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Barton-upon-Humber or Barton is a town and civil parish in the North Lincolnshire district, in the county of Lincolnshire, England. The population at the 2011 census was 11,066.[1] It is situated on the south bank of the Humber Estuary at the southern end of the Humber Bridge. It is 46 miles (74 km) east of Leeds, 6 miles (10 km) south-west of Kingston upon Hull and 31 miles (50 km) north north-east of the county town of Lincoln. Other nearby towns include Scunthorpe to the south-west and Grimsby to the south-east.

Marketplace - Barton Upon Humber.jpg
Market Place, Barton-upon-Humber
Barton-upon-Humber is located in Lincolnshire
Location within Lincolnshire
Population11,066 (2011 Census)[1]
OS grid referenceTA030221
• London150 mi (240 km) S
Civil parish
  • Barton
Unitary authority
Ceremonial county
Sovereign stateUnited Kingdom
Postcode districtDN18
Dialling code01652
AmbulanceEast Midlands
EU ParliamentYorkshire and the Humber
UK Parliament
List of places
53°41′00″N 0°27′00″W / 53.6833°N 0.4500°W / 53.6833; -0.4500Coordinates: 53°41′00″N 0°27′00″W / 53.6833°N 0.4500°W / 53.6833; -0.4500


Barton is on the south bank of the Humber Estuary and is at the southern end of the Humber Bridge. The Viking Way starts near the bridge.[2]

Transport connectionsEdit

The Barton – Cleethorpes Branch Line (opened 1849) via Grimsby terminates at Barton-on-Humber railway station. The A15 passes to the west of the town cutting through Beacon Hill, and has a junction with the A1077 Ferriby Road to South Ferriby. The B1218 passes north-south through the town, and leads to Barton Waterside. Kimberly-Clark had a factory on Falkland Way close to the railway, known the Barton Plant; this area is known as the Humber Bridge Industrial Estate. The factory is now operating as part of Wren Kitchens. Bus services provided by Stagecoach in Lincolnshire and East Yorkshire link the town with Cleethorpes, Grimsby, Scunthorpe and Hull.[citation needed]



Cropmarks and the discovery of polished handaxes in the area surrounding Barton-upon-Humber suggest that the area was inhabited at least as far back as the Neolithic (circa 4000 to circa 2,500 BCE).[3][4]


No Roman settlement has been found in Barton-upon-Humber, though individual discoveries dating to the Roman period have been made: in 1828 a Roman cremation and an inhumation were discovered,[5] in 1967 part of a Roman road was excavated near Bereton school (now Baysgarth school),[6] and other finds of coins, potteries, querns, and other Roman objects have been made.[7][8][9]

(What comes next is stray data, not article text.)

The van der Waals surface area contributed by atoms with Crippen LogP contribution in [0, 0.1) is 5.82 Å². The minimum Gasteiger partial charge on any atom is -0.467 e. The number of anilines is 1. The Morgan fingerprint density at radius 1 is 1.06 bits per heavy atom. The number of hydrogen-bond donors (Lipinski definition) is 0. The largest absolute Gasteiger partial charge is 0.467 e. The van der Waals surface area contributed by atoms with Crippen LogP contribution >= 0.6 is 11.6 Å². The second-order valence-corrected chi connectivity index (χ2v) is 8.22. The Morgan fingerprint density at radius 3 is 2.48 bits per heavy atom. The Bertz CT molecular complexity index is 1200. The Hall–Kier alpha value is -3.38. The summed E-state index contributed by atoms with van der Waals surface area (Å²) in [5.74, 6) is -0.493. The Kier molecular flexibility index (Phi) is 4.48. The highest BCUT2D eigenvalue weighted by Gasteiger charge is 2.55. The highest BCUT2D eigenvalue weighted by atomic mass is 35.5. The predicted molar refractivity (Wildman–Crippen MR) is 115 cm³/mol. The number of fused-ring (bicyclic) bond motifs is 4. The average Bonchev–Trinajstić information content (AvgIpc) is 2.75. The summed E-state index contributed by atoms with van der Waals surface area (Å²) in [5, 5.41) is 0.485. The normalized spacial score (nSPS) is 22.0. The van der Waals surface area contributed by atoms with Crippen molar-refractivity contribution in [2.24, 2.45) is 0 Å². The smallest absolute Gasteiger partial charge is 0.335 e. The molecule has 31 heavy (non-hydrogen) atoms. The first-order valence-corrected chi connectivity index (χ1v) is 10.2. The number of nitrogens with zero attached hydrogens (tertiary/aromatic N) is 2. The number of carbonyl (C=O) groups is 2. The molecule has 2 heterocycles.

St Peter's Church has a Saxon tower. An Anglo-Saxon inhumation cemetery at Castledyke South, in use from the late 5th or early 6th century until the late 7th century, was investigated and partially excavated 1975–90: the skeletal remains of 227 individuals were identified, including one who had undergone (and survived) trepanning.[10] The church was reopened in May 2007 as a resource for medical research into the development of diseases, and ossuary, containing the bones and skeletons of some 2,750 people whose remains were removed between 1978 and 1984 from the 1,000-year-old burial site, after the Church of England made the church redundant in 1972.[11][12][13] The significance of the human remains lies in their representing the pathology of an isolated community over the period ca. 950-ca. 1850. An excavation report on one of England's most extensively investigated parish church, including a volume on the human remains, was published in 2007.[14][15]


Barton is mentioned as a Medieval borough in documents dating from 1086, 1216–1272 and 1298.[16] A ferry to Hull was first recorded in 1086,[17] and remained in operation until 1851, but this was superseded by a ferry at New Holland which began in 1820.[citation needed] The oldest residential building in Barton is 51 Fleetgate: it dates back to 1325 with the majority of the front of the building dating to 1425.[18] The Medieval manor in Barton was Tyrwhitt Hall which dates to at least the 15th century.


There are two Medieval churches extant in Barton-upon-Humber, St Peter's and St Mary's, located only about 170 yards apart. St Peter's is a large, mostly Anglo-Saxon church and predates St Mary's — which may have originated as a chapel on the original market place, enlarged and increasing in importance as the town's trade thrived in the 12th and 13th centuries.[19][20][21][22]

18th centuryEdit

19th centuryEdit

The former head office of Elswick Hopper under conversion into flats (2006)
  • A Temperance Hall was opened in 1843 and latterly converted into the Assembly Rooms in 1906.[23]
  • The Wilderspin National School opened in 1844.[24]